Today, HRI's human rights analyst, Eka Iakobishvilli, delivered a statement at the UN Human Rights Council calling attention to the forthcoming Millennium Development Goal 6 summit taking place in Russia.
With Russia's ongoing neglect of its own epidemic and its abuses against people who inject drugs, the summit must serve as a means to talk openly and in depth about international scale up of harm reduction, and the need for urgent action in Russia.
The intervention was made jointly with the Canadian HIV/AIDS Legal Network, the OSF International Harm Reduction Development Program and the Eurasian Harm Reduction Network.
Agenda Item 8 - General debate - 18th Session of the UN Human Rights Council, 27th September 2011
Vienna Declaration and Programme of Action, Millennium Development Goal 6 (combat HIV/AIDS, malaria and other diseases) and the right to health in Russia
Thank you Mr/Ms. President
This is a joint statement of Harm Reduction International on behalf of 30 other regional and domestic NGOs working in the area of human rights, harm reduction and HIV/AIDS.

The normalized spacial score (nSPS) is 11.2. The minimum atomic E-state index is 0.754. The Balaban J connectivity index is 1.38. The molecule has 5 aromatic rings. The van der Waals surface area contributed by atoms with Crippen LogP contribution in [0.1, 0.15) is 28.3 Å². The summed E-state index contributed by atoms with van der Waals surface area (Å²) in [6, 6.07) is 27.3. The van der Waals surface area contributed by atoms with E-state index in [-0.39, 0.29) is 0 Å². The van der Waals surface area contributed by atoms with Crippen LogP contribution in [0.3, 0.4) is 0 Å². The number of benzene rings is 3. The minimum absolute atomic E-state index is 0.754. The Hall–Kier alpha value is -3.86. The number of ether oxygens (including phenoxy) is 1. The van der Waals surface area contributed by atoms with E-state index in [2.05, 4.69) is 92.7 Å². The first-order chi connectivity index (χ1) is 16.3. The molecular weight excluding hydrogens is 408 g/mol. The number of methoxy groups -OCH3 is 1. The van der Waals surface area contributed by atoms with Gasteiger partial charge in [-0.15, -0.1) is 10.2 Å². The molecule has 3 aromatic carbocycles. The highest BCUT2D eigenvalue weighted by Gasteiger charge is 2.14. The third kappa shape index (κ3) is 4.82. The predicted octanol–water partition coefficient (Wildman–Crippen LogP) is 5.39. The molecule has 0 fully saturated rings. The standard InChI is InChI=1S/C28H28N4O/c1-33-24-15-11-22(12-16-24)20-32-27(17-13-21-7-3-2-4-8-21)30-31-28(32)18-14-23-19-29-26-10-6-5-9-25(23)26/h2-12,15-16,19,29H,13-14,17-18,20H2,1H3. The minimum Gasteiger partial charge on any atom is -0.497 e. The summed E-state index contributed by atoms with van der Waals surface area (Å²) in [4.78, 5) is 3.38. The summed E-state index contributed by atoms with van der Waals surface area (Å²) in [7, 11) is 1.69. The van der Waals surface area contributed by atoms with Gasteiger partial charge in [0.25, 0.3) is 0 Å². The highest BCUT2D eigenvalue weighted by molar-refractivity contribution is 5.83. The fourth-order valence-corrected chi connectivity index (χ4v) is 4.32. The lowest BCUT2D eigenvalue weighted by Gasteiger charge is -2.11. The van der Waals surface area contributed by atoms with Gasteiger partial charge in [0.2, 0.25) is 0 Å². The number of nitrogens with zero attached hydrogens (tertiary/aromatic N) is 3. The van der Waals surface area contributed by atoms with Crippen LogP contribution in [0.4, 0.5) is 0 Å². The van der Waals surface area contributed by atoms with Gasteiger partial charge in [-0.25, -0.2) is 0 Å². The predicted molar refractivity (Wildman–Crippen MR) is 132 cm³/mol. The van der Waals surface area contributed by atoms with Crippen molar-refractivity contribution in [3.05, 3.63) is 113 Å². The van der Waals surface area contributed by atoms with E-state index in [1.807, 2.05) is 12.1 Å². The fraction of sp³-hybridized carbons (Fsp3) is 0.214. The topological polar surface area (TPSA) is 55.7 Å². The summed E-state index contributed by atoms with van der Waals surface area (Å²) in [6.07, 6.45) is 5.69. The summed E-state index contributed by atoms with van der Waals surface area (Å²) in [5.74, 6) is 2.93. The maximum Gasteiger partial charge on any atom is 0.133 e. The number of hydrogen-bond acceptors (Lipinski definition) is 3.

The links between HIV/AIDS and human rights are clear. In two weeks, state leaders will gather in Moscow for the G8 summit on millennium development goal 6 – that is to combat HIV/AIDS, malaria and other diseases. The Vienna Declaration and Programme of Action remains a fundamental document for the implementation of all human rights. They are closely observed in Millennium Development Goals.
The nature of the epidemic and the location of the summit demand a focus on injecting drug use
Injecting drug use remains a major driver of the HIV epidemic in Eastern Europe and Central Asia. In Russia the number of opiate users is estimated at 1.7 million, the majority of whom inject drugs and around 80% of HIV cases in this country are related to injecting drug use. Very little attention is given to the protection of human rights of those people who inject drugs.
Opioid Substitution Therapy is illegal in Russia, and Needle and Syringe Programmes neglected by the government. These are the basics for the prevention of HIV amongst injecting drug users. Criminalization of drug users has fuelled the HIV (and TB) epidemic in Russia, and police abuse, pre-trial detention and prisons have become structural causes for more infections and illness.
With such policies Russia can neither fulfil the right to health of people who inject drugs or are affected by the HIV/AIDS, nor can it reach MDG 6.
The MDG 6 summit in Moscow serves as a magnifying glass for these problems, and Russia’s neglect of its own HIV epidemic and those most at risk.
We call upon participants at the G8 summit to give adequate and proportionate attention to the injecting drug use and HIV epidemics in Russia;
Russia must scale up and adequately fund specialised treatment and harm reduction interventions for those at risk of HIV infection, including people who inject drugs in line with its human rights obligations.